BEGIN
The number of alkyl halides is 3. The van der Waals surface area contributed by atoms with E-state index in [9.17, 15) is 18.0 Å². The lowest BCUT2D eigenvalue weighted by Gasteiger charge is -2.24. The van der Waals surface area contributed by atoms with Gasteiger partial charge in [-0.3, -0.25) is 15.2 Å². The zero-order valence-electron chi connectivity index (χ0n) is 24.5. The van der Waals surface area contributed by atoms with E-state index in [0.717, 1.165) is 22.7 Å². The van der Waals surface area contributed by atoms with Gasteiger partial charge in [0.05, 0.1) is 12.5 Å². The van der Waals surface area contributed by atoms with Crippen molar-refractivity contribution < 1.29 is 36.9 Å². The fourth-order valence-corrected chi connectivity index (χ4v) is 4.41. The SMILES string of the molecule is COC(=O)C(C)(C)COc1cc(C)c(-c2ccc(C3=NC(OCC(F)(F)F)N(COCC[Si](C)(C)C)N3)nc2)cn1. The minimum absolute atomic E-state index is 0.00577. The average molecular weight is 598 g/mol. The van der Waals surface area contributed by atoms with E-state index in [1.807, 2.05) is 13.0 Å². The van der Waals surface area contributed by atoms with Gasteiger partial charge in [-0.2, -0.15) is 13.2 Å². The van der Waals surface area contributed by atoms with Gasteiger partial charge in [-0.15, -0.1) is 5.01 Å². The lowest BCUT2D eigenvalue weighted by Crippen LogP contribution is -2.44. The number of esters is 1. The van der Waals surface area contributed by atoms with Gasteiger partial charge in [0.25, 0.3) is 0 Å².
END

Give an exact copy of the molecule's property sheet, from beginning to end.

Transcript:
The number of alkyl halides is 3. The van der Waals surface area contributed by atoms with E-state index in [9.17, 15) is 18.0 Å². The lowest BCUT2D eigenvalue weighted by Gasteiger charge is -2.24. The van der Waals surface area contributed by atoms with Gasteiger partial charge in [-0.3, -0.25) is 15.2 Å². The zero-order valence-electron chi connectivity index (χ0n) is 24.5. The van der Waals surface area contributed by atoms with E-state index in [0.717, 1.165) is 22.7 Å². The van der Waals surface area contributed by atoms with Gasteiger partial charge in [0.05, 0.1) is 12.5 Å². The van der Waals surface area contributed by atoms with Crippen molar-refractivity contribution < 1.29 is 36.9 Å². The fourth-order valence-corrected chi connectivity index (χ4v) is 4.41. The SMILES string of the molecule is COC(=O)C(C)(C)COc1cc(C)c(-c2ccc(C3=NC(OCC(F)(F)F)N(COCC[Si](C)(C)C)N3)nc2)cn1. The minimum absolute atomic E-state index is 0.00577. The average molecular weight is 598 g/mol. The van der Waals surface area contributed by atoms with E-state index in [1.807, 2.05) is 13.0 Å². The van der Waals surface area contributed by atoms with Gasteiger partial charge in [-0.2, -0.15) is 13.2 Å². The van der Waals surface area contributed by atoms with Gasteiger partial charge in [-0.15, -0.1) is 5.01 Å². The lowest BCUT2D eigenvalue weighted by Crippen LogP contribution is -2.44. The number of esters is 1. The van der Waals surface area contributed by atoms with Gasteiger partial charge in [0.25, 0.3) is 0 Å².